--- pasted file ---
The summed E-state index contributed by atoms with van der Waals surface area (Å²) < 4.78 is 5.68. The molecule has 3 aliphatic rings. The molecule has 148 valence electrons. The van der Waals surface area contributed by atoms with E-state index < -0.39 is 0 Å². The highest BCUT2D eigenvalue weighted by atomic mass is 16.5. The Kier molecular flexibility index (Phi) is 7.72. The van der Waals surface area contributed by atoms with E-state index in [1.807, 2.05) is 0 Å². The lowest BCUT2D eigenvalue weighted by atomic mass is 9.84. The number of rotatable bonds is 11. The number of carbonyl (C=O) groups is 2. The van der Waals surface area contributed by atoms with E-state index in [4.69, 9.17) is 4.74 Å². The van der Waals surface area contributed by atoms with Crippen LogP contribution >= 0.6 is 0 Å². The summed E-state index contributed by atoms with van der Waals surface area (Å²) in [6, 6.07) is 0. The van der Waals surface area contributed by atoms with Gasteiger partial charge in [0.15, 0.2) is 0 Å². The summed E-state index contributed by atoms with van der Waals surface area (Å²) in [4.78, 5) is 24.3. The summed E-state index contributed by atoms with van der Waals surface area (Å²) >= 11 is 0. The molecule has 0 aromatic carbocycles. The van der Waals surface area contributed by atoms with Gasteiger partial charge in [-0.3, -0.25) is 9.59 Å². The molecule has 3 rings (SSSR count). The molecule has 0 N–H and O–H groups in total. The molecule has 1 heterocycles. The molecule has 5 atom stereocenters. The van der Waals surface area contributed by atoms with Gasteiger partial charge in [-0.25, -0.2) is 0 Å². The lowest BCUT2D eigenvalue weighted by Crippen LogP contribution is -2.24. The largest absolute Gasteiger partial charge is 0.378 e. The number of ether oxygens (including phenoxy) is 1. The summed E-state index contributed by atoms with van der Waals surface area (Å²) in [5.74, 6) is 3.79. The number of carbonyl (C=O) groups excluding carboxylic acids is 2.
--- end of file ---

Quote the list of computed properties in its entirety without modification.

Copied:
The summed E-state index contributed by atoms with van der Waals surface area (Å²) < 4.78 is 5.68. The molecule has 3 aliphatic rings. The molecule has 148 valence electrons. The van der Waals surface area contributed by atoms with E-state index < -0.39 is 0 Å². The highest BCUT2D eigenvalue weighted by atomic mass is 16.5. The Kier molecular flexibility index (Phi) is 7.72. The van der Waals surface area contributed by atoms with E-state index in [1.807, 2.05) is 0 Å². The lowest BCUT2D eigenvalue weighted by atomic mass is 9.84. The number of rotatable bonds is 11. The number of carbonyl (C=O) groups is 2. The van der Waals surface area contributed by atoms with E-state index in [4.69, 9.17) is 4.74 Å². The van der Waals surface area contributed by atoms with Crippen LogP contribution >= 0.6 is 0 Å². The summed E-state index contributed by atoms with van der Waals surface area (Å²) in [6, 6.07) is 0. The van der Waals surface area contributed by atoms with Gasteiger partial charge in [0.15, 0.2) is 0 Å². The summed E-state index contributed by atoms with van der Waals surface area (Å²) in [4.78, 5) is 24.3. The summed E-state index contributed by atoms with van der Waals surface area (Å²) >= 11 is 0. The molecule has 0 aromatic carbocycles. The van der Waals surface area contributed by atoms with Gasteiger partial charge in [-0.3, -0.25) is 9.59 Å². The molecule has 3 rings (SSSR count). The molecule has 0 N–H and O–H groups in total. The molecule has 1 heterocycles. The molecule has 5 atom stereocenters. The van der Waals surface area contributed by atoms with Gasteiger partial charge in [-0.25, -0.2) is 0 Å². The lowest BCUT2D eigenvalue weighted by Crippen LogP contribution is -2.24. The largest absolute Gasteiger partial charge is 0.378 e. The number of ether oxygens (including phenoxy) is 1. The summed E-state index contributed by atoms with van der Waals surface area (Å²) in [5.74, 6) is 3.79. The number of carbonyl (C=O) groups excluding carboxylic acids is 2.